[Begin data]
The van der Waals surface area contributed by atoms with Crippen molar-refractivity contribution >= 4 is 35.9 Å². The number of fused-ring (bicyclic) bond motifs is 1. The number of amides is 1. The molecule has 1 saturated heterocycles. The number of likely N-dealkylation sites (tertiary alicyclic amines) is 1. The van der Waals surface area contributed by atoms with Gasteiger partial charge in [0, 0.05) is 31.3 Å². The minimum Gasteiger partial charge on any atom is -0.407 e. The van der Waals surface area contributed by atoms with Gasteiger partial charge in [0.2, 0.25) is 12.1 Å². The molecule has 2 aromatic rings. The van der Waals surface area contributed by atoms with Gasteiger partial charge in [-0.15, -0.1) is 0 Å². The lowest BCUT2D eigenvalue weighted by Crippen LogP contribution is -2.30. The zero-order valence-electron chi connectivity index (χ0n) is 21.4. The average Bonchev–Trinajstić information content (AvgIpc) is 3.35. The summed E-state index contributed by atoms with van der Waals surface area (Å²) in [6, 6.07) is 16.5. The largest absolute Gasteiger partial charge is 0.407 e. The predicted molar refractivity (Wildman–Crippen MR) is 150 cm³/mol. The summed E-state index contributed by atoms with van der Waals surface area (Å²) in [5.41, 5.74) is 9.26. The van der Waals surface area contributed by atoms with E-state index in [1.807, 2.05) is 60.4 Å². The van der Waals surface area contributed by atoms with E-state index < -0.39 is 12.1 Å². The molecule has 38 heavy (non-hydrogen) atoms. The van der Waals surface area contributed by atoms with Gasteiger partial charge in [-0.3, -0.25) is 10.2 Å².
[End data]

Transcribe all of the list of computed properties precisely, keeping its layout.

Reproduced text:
The van der Waals surface area contributed by atoms with Crippen molar-refractivity contribution >= 4 is 35.9 Å². The number of fused-ring (bicyclic) bond motifs is 1. The number of amides is 1. The molecule has 1 saturated heterocycles. The number of likely N-dealkylation sites (tertiary alicyclic amines) is 1. The van der Waals surface area contributed by atoms with Gasteiger partial charge in [0, 0.05) is 31.3 Å². The minimum Gasteiger partial charge on any atom is -0.407 e. The van der Waals surface area contributed by atoms with Gasteiger partial charge in [0.2, 0.25) is 12.1 Å². The molecule has 2 aromatic rings. The van der Waals surface area contributed by atoms with Gasteiger partial charge in [-0.15, -0.1) is 0 Å². The lowest BCUT2D eigenvalue weighted by Crippen LogP contribution is -2.30. The zero-order valence-electron chi connectivity index (χ0n) is 21.4. The average Bonchev–Trinajstić information content (AvgIpc) is 3.35. The summed E-state index contributed by atoms with van der Waals surface area (Å²) in [6, 6.07) is 16.5. The largest absolute Gasteiger partial charge is 0.407 e. The predicted molar refractivity (Wildman–Crippen MR) is 150 cm³/mol. The summed E-state index contributed by atoms with van der Waals surface area (Å²) in [5.41, 5.74) is 9.26. The van der Waals surface area contributed by atoms with E-state index in [1.807, 2.05) is 60.4 Å². The van der Waals surface area contributed by atoms with E-state index < -0.39 is 12.1 Å². The molecule has 38 heavy (non-hydrogen) atoms. The van der Waals surface area contributed by atoms with Gasteiger partial charge in [-0.3, -0.25) is 10.2 Å².